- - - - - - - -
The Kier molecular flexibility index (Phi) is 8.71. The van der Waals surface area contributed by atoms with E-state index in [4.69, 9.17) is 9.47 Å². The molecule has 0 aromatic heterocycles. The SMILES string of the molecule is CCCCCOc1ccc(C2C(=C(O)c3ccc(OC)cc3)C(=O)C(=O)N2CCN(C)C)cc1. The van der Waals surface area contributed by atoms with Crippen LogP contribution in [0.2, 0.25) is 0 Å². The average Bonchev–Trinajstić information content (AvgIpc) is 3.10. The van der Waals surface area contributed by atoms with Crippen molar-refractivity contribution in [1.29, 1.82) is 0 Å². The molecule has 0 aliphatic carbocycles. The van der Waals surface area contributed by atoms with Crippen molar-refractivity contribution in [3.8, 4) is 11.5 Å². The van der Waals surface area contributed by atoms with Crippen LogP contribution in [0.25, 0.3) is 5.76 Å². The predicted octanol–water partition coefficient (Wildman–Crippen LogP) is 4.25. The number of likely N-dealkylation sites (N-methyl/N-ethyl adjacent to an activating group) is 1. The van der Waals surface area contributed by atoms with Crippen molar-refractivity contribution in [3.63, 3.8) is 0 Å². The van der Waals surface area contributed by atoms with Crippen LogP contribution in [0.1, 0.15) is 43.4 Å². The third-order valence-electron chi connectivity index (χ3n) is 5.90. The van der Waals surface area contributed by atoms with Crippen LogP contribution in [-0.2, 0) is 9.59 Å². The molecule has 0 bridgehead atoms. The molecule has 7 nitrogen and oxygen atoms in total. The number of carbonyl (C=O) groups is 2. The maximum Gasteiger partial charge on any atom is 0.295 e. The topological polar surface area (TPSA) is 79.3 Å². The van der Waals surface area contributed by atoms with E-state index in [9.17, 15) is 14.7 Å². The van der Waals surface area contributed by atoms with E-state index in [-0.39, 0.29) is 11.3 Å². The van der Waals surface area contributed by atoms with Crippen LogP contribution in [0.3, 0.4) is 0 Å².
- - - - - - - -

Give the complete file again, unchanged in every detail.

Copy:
The Kier molecular flexibility index (Phi) is 8.71. The van der Waals surface area contributed by atoms with E-state index in [4.69, 9.17) is 9.47 Å². The molecule has 0 aromatic heterocycles. The SMILES string of the molecule is CCCCCOc1ccc(C2C(=C(O)c3ccc(OC)cc3)C(=O)C(=O)N2CCN(C)C)cc1. The van der Waals surface area contributed by atoms with Crippen LogP contribution in [0.2, 0.25) is 0 Å². The average Bonchev–Trinajstić information content (AvgIpc) is 3.10. The van der Waals surface area contributed by atoms with Crippen molar-refractivity contribution in [1.29, 1.82) is 0 Å². The molecule has 0 aliphatic carbocycles. The van der Waals surface area contributed by atoms with Crippen molar-refractivity contribution in [3.8, 4) is 11.5 Å². The van der Waals surface area contributed by atoms with Crippen LogP contribution in [0.25, 0.3) is 5.76 Å². The predicted octanol–water partition coefficient (Wildman–Crippen LogP) is 4.25. The number of likely N-dealkylation sites (N-methyl/N-ethyl adjacent to an activating group) is 1. The van der Waals surface area contributed by atoms with Crippen molar-refractivity contribution in [3.63, 3.8) is 0 Å². The van der Waals surface area contributed by atoms with Crippen LogP contribution in [0.1, 0.15) is 43.4 Å². The third-order valence-electron chi connectivity index (χ3n) is 5.90. The van der Waals surface area contributed by atoms with Crippen LogP contribution in [-0.2, 0) is 9.59 Å². The molecule has 0 bridgehead atoms. The molecule has 7 nitrogen and oxygen atoms in total. The number of carbonyl (C=O) groups is 2. The maximum Gasteiger partial charge on any atom is 0.295 e. The topological polar surface area (TPSA) is 79.3 Å². The van der Waals surface area contributed by atoms with E-state index in [9.17, 15) is 14.7 Å². The van der Waals surface area contributed by atoms with E-state index in [-0.39, 0.29) is 11.3 Å². The van der Waals surface area contributed by atoms with Crippen LogP contribution in [0.3, 0.4) is 0 Å².